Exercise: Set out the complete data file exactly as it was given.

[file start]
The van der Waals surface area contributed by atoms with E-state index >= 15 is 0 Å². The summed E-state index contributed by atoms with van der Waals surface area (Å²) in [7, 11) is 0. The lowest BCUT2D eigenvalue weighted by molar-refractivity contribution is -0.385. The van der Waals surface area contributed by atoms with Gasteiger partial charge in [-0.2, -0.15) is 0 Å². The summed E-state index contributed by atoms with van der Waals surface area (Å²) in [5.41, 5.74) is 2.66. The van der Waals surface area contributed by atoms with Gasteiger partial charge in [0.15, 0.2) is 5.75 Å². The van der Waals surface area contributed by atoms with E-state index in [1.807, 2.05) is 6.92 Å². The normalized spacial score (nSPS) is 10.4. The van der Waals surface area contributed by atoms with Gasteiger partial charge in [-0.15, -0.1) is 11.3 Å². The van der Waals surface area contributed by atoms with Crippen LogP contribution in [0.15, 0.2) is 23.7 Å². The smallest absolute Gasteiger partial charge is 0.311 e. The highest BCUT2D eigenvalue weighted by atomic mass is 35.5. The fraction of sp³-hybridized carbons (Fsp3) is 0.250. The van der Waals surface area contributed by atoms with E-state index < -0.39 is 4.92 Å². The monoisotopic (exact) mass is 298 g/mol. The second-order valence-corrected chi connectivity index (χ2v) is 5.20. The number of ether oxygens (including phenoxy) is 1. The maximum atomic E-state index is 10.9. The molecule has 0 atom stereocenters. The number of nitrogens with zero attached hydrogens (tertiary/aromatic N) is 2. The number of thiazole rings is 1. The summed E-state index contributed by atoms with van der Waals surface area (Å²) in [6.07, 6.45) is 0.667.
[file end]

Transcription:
The van der Waals surface area contributed by atoms with E-state index >= 15 is 0 Å². The summed E-state index contributed by atoms with van der Waals surface area (Å²) in [7, 11) is 0. The lowest BCUT2D eigenvalue weighted by molar-refractivity contribution is -0.385. The van der Waals surface area contributed by atoms with Gasteiger partial charge in [-0.2, -0.15) is 0 Å². The summed E-state index contributed by atoms with van der Waals surface area (Å²) in [5.41, 5.74) is 2.66. The van der Waals surface area contributed by atoms with Gasteiger partial charge in [0.15, 0.2) is 5.75 Å². The van der Waals surface area contributed by atoms with E-state index in [1.807, 2.05) is 6.92 Å². The normalized spacial score (nSPS) is 10.4. The van der Waals surface area contributed by atoms with Gasteiger partial charge in [-0.15, -0.1) is 11.3 Å². The van der Waals surface area contributed by atoms with Crippen LogP contribution in [0.15, 0.2) is 23.7 Å². The smallest absolute Gasteiger partial charge is 0.311 e. The highest BCUT2D eigenvalue weighted by atomic mass is 35.5. The fraction of sp³-hybridized carbons (Fsp3) is 0.250. The van der Waals surface area contributed by atoms with E-state index < -0.39 is 4.92 Å². The monoisotopic (exact) mass is 298 g/mol. The second-order valence-corrected chi connectivity index (χ2v) is 5.20. The number of ether oxygens (including phenoxy) is 1. The maximum atomic E-state index is 10.9. The molecule has 0 atom stereocenters. The number of nitrogens with zero attached hydrogens (tertiary/aromatic N) is 2. The number of thiazole rings is 1. The summed E-state index contributed by atoms with van der Waals surface area (Å²) in [6.07, 6.45) is 0.667.